Provide Parents with a Rx for Healthier Living. The American Academy of Pediatrics will educate nurses and doctors, who in turn will educate patients.This is good and bad in one. First and positively, health-care pros have been notoriously ignorant about nutrition; it’s well past time they came up to speed. Unfortunately, this also will rely on the lazy-doctor/nurse metric of BMI, body mass index. Rather than observe and palpate children, they would use this highly flawed mass measuring system for individuals. Athletic, muscular children will be stigmatized as overweight or obese and scrawny, underdeveloped ones with no muscle tone and often large amounts of excess fat around organs will come off as healthy. There are easy ways of quickly measuring the meaningful body fat with inexpensive, hand-held devices that would be an order of magnitude better than the glorified height/weight chart that is BMI.
Major New Public Information Campaign. A marginally efficient but harmless PR and announcement servies from NBC, Disney and such won’t hurt.
Serving Healthier Foods in Schools. This one gets to the asphalt. For many kids, the only healthy one or two meals they could get five days a week would be in school. Our state and federal governments have too long encouraged and subsidized dreadfully bad foods in school — fatty, sugary and full of refined carbs. We have paid farmers and processors to churn out that junk and then the schools put it in front of the kids and get astonished when they chub up and pig out. Coupled with this is the beginning of an pledge to get the major school-meal contractors to provide good nutrition, although they get five years when they could do it in a couple of months.
Eliminate Food Deserts. The feds are committing $400 million a year to getting decent groceries where they do not exist. Again, this would work best if the parents had the money to buy fresh fruits and vegetables instead of the much more affordable starches and sugars. Michelle shows her dilettantish bent here by including an Increase in Farmers Markets, as though the families who most need produce could afford what she easily buys.
Increasing Physical Activity. Yes, this is crucial and her program says it in multiple almost identical ways. Unfortunately, she has not striven for the progressive solutions that address the underlying problems. I say that we grew up with and benefited from daily PE. Most schools don’t and would have to expand their days 30 to 60 minutes to do so. They should, they must, if we are to have healthy kids. This is doable and belongs in any such proposals.
I think Michelle deserves an A for intention, but only a C or C- for execution. She is just one more voice crying about this very real problem. She is slick and persuasive, as is her husband. Their voices will carry some additional power and can’t hurt.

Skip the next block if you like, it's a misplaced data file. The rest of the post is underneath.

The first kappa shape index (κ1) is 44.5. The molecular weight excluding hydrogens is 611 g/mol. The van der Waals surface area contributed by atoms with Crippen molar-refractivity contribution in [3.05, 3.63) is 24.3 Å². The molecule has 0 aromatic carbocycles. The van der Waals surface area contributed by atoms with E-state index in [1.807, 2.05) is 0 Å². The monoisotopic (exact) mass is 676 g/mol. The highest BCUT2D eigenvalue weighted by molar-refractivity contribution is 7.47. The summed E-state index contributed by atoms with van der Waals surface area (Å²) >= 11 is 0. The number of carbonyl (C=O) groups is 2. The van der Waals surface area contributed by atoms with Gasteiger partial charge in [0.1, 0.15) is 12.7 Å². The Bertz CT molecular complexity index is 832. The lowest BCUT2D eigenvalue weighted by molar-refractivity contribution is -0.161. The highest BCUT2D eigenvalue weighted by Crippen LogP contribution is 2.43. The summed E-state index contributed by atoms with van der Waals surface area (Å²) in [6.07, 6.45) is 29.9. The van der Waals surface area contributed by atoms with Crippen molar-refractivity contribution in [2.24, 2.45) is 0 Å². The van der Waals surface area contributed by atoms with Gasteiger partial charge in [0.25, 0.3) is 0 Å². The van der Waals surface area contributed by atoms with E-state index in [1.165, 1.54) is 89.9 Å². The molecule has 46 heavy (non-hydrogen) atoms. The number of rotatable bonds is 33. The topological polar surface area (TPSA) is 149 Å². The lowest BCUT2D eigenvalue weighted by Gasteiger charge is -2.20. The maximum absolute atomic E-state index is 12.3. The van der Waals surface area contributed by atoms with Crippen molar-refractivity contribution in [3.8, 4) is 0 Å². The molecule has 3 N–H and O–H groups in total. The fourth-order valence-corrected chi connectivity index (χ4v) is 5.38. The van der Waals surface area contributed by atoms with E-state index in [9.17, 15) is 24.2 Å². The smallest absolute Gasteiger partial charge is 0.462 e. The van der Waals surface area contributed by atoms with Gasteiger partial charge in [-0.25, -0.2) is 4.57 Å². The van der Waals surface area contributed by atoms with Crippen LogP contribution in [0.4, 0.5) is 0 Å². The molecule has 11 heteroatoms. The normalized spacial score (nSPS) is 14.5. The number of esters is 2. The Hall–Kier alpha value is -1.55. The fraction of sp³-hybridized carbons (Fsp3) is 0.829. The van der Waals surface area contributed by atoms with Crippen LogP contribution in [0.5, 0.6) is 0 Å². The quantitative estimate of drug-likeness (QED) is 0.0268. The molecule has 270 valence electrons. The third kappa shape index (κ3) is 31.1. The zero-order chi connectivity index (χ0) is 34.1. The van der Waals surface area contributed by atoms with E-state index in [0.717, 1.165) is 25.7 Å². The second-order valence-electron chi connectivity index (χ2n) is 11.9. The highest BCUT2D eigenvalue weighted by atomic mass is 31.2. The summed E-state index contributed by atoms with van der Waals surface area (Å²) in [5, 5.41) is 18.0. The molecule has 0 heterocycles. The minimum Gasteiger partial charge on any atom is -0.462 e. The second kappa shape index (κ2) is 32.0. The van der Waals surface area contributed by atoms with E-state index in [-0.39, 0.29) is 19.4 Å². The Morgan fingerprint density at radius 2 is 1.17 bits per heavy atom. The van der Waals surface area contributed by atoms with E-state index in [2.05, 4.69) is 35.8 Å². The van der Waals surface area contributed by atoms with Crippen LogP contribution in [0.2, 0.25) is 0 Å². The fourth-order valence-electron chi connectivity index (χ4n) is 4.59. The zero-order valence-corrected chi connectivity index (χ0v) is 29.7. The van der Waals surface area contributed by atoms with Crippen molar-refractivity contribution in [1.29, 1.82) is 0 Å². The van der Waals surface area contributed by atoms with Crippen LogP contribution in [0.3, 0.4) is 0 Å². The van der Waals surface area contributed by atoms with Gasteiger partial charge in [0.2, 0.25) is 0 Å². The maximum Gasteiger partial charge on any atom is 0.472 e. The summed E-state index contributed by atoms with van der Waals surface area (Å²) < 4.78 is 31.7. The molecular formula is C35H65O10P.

Unfortunately, she’s stayed too close to the surface on this one. She should also identify and address underlying problems. There aren’t that many and the only intractable one is getting poor and almost-poor parents into decent paying jobs. Education is not as big a solution as providing people with options. There’s not doubt in my mind that if parents can roll their grocery carts down the aisles, and have enough cash to buy anything, they’d come home with a lot healthier food and have kids that show the benefit.
The two first ladies so long distant in tenure share a theme in their crusades. Appearances account for much and more or less equal the the more meaningful interior. That is at once superficial and substantive.
Lady Bird’s billboard-free interstate highways really didn’t do much beyond give drivers a marginally more pleasant trip. Yet, her insistence that beautifying D.C. had the effect of repairing ratty buildings and helping instill or renew pride in the residents, in turn lowering crime rates and such.
Michelle’s latest effort could easily be similar. She too is taking an airy approach to a complex problem. The brutal fact is that the best hope for healthy kids would be for their parents or equivalents to have decent paying jobs. That would lead to a better mix of healthy (relatively expensive) food, more leisure and hence more activity.
She can’t ensure such income improvement and her Let’s Move doesn’t pretend to try. It certainly can’t hurt and is likely to help some kids. Even coupled with existing messages in schools and larger society, it’s not going to be a revolution though…any more than Lady Bird’s highway program meant the end of litter and ugly roadside views.
Cross-Post: This appears at Harrumph!
Monday, February 08, 2010
The traditional Asian view of tigers differs from Occidental ones. Tigers are deep in thought and intellect, but very short in temper. The latter is what has been missing among our Dems. Of course, we recommend that they not leave home or enter the House or Senate without their spines.
I'm glad to see that more of us are calling for Congressional Dems and of course that President to call the Republicans' bluff. Make them filibuster, make them openly halt the work of Congress, just because they can. Make them show the American people that the Dems have the ideas and the fixes and they are pathetic, impotent naysayers. Whip out the Victorian era "Fie on you, foul villain!" curses.
A calmer view to the same effect was the admonition today from my favorite Financial Times columnist, Clive Crook. In his, Republicans and the politics of No, he wrote of the disfavor the Obama Administration wallows in:
This shift is remarkable not just for its speed but also for how little the party has done to deserve it. In the longer run, this surge may even hurt the Republicans, because it is rewarding them for having almost nothing to say...The Republicans’ main achievement has been to contain their own internal conflicts. The trouble is, they have done this entirely by uniting against their self-wounding opponents rather than by forging an alternative programme.The spineless Dems, with a 60, now 59-Senator majority has done the minimal to restore our nation's health after the financial meltdown and eight years of the gigantic borrow-and-spend deficits that marked Bush the Lesser and in many ways his father's and Reagan's administrations.